Anonymous said...

Thanks Jay. Great post, by the way. I like the "set apart" language- but I think that I see set apart as counter-cultural. That may be better language in today's time.


gavin richardson said...

can i throw another piece of wood on the fire? we generally live in Christian society, certainly those of us in the bible belt, should the assimilation into society not compromise us because it is a society based on our spirituality? now i know we become more and more a secular society these days, but our foundation can be argued this way. maybe, just maybe, our society is more Christian than we think?

or, instead of being set apart. we talked about being "strangers on a pilgrimage" last week when we got together. can we say that to be Christlike we embody the stranger? one who is walking an intentional life, but it is not a life embraced by all. ???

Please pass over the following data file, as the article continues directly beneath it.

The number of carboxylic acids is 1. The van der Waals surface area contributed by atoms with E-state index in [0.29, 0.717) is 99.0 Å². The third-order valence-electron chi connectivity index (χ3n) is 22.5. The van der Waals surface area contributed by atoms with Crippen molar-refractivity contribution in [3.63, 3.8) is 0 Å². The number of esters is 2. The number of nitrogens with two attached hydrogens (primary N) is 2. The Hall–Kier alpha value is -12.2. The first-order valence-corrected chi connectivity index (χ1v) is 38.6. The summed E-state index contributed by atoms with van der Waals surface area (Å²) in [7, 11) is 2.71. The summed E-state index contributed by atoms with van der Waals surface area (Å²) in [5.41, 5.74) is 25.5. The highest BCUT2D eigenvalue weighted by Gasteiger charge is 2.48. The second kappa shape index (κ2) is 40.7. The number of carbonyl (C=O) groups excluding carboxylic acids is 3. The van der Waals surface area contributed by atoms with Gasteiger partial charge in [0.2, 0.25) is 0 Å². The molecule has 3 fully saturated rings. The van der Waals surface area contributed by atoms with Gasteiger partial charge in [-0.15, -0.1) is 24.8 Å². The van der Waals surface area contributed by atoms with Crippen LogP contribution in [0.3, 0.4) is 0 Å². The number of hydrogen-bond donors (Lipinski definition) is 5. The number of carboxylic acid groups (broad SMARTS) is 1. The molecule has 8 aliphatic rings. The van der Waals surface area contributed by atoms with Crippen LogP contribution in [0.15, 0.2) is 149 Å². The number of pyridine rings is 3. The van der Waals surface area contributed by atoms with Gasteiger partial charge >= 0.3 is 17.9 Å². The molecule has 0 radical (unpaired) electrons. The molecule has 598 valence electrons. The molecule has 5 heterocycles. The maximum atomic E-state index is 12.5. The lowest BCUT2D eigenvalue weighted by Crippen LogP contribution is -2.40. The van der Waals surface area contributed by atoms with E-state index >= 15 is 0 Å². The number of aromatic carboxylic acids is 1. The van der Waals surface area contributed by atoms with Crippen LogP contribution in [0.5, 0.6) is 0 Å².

those are my random 2cents.

Kevin Rector said...

If Christ is in us, then the world will hate us. That's bible.

Our problem is that for some reason we think that we can not evangelize those who hate us, so we must "assimilate" or be "relevant".

God commanded us to be holy. To be holy is to be "set apart". We are to be different. We don't have to use the words "set apart" but we darn well better actually be set apart.

But I don't think that's the question. I think the real question is how do we balance being different while being missional.

The Old Order Mennonites and Amish have set themselves apart and there is a lot to be admired in their community, but they have entirely missed the boat because they are concerned only with their own salvation, they are 0% missional.

By the same token, there are some (especially in the emerging church) who are so "missional" that there is no real discernable difference between them and the world.

Our goal then should be to balance this. We must be different, and we must be willing to give up everything we have for our difference (including our lives). But we must also always be inviting people to join our community of difference. We must have open arms and hearts.

But we must never ever compromise what it is to be holy in order to make Christianity more attractive, which is a false evangelism.

St.Phransus said...

Thanks Kevin,